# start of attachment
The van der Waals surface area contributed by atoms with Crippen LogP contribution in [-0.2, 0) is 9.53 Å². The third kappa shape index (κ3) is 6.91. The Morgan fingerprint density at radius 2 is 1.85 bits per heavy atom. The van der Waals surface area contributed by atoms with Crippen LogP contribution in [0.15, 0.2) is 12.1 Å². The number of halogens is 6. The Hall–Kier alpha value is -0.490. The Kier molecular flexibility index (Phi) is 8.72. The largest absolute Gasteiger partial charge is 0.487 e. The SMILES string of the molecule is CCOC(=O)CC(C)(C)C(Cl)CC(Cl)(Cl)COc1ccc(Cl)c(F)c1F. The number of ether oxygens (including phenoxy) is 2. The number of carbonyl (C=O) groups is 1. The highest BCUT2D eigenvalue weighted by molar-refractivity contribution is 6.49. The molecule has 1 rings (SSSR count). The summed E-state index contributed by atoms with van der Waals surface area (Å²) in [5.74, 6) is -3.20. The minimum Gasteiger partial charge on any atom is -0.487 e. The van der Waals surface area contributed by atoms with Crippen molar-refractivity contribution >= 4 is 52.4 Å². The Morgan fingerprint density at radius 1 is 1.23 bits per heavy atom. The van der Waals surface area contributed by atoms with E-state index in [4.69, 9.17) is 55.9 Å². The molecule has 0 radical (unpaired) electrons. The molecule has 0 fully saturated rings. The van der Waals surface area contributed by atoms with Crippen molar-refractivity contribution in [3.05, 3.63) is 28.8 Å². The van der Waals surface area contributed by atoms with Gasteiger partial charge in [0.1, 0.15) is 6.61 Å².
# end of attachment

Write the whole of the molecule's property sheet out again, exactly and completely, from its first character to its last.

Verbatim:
The van der Waals surface area contributed by atoms with Crippen LogP contribution in [-0.2, 0) is 9.53 Å². The third kappa shape index (κ3) is 6.91. The Morgan fingerprint density at radius 2 is 1.85 bits per heavy atom. The van der Waals surface area contributed by atoms with Crippen LogP contribution in [0.15, 0.2) is 12.1 Å². The number of halogens is 6. The Hall–Kier alpha value is -0.490. The Kier molecular flexibility index (Phi) is 8.72. The largest absolute Gasteiger partial charge is 0.487 e. The SMILES string of the molecule is CCOC(=O)CC(C)(C)C(Cl)CC(Cl)(Cl)COc1ccc(Cl)c(F)c1F. The number of ether oxygens (including phenoxy) is 2. The number of carbonyl (C=O) groups is 1. The highest BCUT2D eigenvalue weighted by molar-refractivity contribution is 6.49. The molecule has 1 rings (SSSR count). The summed E-state index contributed by atoms with van der Waals surface area (Å²) in [5.74, 6) is -3.20. The minimum Gasteiger partial charge on any atom is -0.487 e. The van der Waals surface area contributed by atoms with Crippen molar-refractivity contribution >= 4 is 52.4 Å². The Morgan fingerprint density at radius 1 is 1.23 bits per heavy atom. The van der Waals surface area contributed by atoms with E-state index in [4.69, 9.17) is 55.9 Å². The molecule has 0 radical (unpaired) electrons. The molecule has 0 fully saturated rings. The van der Waals surface area contributed by atoms with Crippen molar-refractivity contribution in [3.05, 3.63) is 28.8 Å². The van der Waals surface area contributed by atoms with Gasteiger partial charge in [0.1, 0.15) is 6.61 Å².